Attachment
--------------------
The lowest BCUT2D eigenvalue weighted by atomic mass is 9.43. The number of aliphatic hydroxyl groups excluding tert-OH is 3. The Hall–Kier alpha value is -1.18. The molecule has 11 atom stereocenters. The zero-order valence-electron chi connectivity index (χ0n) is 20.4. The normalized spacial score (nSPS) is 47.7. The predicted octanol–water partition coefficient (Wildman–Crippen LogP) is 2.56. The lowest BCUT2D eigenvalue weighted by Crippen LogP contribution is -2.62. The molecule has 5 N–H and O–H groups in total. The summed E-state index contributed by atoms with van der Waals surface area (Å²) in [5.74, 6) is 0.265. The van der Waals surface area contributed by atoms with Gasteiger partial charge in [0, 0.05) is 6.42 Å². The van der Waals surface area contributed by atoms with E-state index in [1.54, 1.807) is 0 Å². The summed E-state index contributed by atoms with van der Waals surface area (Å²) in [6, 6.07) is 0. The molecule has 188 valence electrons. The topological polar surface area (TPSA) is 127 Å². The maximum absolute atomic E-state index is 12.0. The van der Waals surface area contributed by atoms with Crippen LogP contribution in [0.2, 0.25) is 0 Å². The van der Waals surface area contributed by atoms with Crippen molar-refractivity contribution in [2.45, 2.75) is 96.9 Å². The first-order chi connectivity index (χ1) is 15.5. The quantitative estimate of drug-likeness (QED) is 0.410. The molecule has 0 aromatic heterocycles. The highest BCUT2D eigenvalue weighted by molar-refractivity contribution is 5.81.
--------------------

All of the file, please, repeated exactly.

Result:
The lowest BCUT2D eigenvalue weighted by atomic mass is 9.43. The number of aliphatic hydroxyl groups excluding tert-OH is 3. The Hall–Kier alpha value is -1.18. The molecule has 11 atom stereocenters. The zero-order valence-electron chi connectivity index (χ0n) is 20.4. The normalized spacial score (nSPS) is 47.7. The predicted octanol–water partition coefficient (Wildman–Crippen LogP) is 2.56. The lowest BCUT2D eigenvalue weighted by Crippen LogP contribution is -2.62. The molecule has 5 N–H and O–H groups in total. The summed E-state index contributed by atoms with van der Waals surface area (Å²) in [5.74, 6) is 0.265. The van der Waals surface area contributed by atoms with Gasteiger partial charge in [0, 0.05) is 6.42 Å². The van der Waals surface area contributed by atoms with E-state index in [1.54, 1.807) is 0 Å². The summed E-state index contributed by atoms with van der Waals surface area (Å²) in [6, 6.07) is 0. The molecule has 188 valence electrons. The topological polar surface area (TPSA) is 127 Å². The maximum absolute atomic E-state index is 12.0. The van der Waals surface area contributed by atoms with Crippen LogP contribution in [0.2, 0.25) is 0 Å². The van der Waals surface area contributed by atoms with Crippen molar-refractivity contribution in [2.45, 2.75) is 96.9 Å². The first-order chi connectivity index (χ1) is 15.5. The quantitative estimate of drug-likeness (QED) is 0.410. The molecule has 0 aromatic heterocycles. The highest BCUT2D eigenvalue weighted by molar-refractivity contribution is 5.81.